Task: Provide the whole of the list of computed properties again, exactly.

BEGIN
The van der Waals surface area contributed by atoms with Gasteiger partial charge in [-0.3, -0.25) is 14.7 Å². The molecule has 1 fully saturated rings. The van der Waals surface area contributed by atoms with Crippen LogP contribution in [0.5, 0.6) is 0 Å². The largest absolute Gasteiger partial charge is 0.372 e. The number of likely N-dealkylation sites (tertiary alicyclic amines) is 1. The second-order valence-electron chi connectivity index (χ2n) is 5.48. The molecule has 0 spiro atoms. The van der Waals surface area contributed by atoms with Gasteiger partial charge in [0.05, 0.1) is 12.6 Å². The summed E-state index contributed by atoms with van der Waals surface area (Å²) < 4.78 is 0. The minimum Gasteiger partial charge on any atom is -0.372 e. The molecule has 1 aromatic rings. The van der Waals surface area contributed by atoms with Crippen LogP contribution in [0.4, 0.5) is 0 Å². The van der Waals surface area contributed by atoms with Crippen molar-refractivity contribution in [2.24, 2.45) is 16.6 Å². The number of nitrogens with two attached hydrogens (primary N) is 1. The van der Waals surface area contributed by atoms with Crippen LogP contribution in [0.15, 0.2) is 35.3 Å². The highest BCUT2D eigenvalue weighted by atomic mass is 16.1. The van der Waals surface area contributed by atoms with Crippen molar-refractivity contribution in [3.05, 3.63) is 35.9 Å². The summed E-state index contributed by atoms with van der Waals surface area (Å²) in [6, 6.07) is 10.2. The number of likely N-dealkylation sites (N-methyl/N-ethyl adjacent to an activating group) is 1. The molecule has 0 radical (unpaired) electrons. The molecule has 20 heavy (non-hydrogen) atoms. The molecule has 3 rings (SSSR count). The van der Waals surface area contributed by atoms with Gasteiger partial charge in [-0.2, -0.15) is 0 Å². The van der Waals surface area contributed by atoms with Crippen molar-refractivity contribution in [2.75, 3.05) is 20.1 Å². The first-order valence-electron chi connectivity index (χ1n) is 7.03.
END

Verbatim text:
The van der Waals surface area contributed by atoms with Gasteiger partial charge in [-0.3, -0.25) is 14.7 Å². The molecule has 1 fully saturated rings. The van der Waals surface area contributed by atoms with Crippen LogP contribution in [0.5, 0.6) is 0 Å². The largest absolute Gasteiger partial charge is 0.372 e. The number of likely N-dealkylation sites (tertiary alicyclic amines) is 1. The second-order valence-electron chi connectivity index (χ2n) is 5.48. The molecule has 0 spiro atoms. The van der Waals surface area contributed by atoms with Gasteiger partial charge in [0.05, 0.1) is 12.6 Å². The summed E-state index contributed by atoms with van der Waals surface area (Å²) < 4.78 is 0. The minimum Gasteiger partial charge on any atom is -0.372 e. The molecule has 1 aromatic rings. The van der Waals surface area contributed by atoms with Crippen LogP contribution in [0.4, 0.5) is 0 Å². The van der Waals surface area contributed by atoms with Crippen molar-refractivity contribution in [2.24, 2.45) is 16.6 Å². The number of nitrogens with two attached hydrogens (primary N) is 1. The van der Waals surface area contributed by atoms with Crippen LogP contribution in [0.15, 0.2) is 35.3 Å². The highest BCUT2D eigenvalue weighted by atomic mass is 16.1. The van der Waals surface area contributed by atoms with Crippen molar-refractivity contribution in [3.05, 3.63) is 35.9 Å². The summed E-state index contributed by atoms with van der Waals surface area (Å²) in [6, 6.07) is 10.2. The number of likely N-dealkylation sites (N-methyl/N-ethyl adjacent to an activating group) is 1. The molecule has 0 radical (unpaired) electrons. The molecule has 20 heavy (non-hydrogen) atoms. The molecule has 3 rings (SSSR count). The van der Waals surface area contributed by atoms with Gasteiger partial charge in [-0.2, -0.15) is 0 Å². The van der Waals surface area contributed by atoms with Crippen molar-refractivity contribution in [2.75, 3.05) is 20.1 Å². The first-order valence-electron chi connectivity index (χ1n) is 7.03.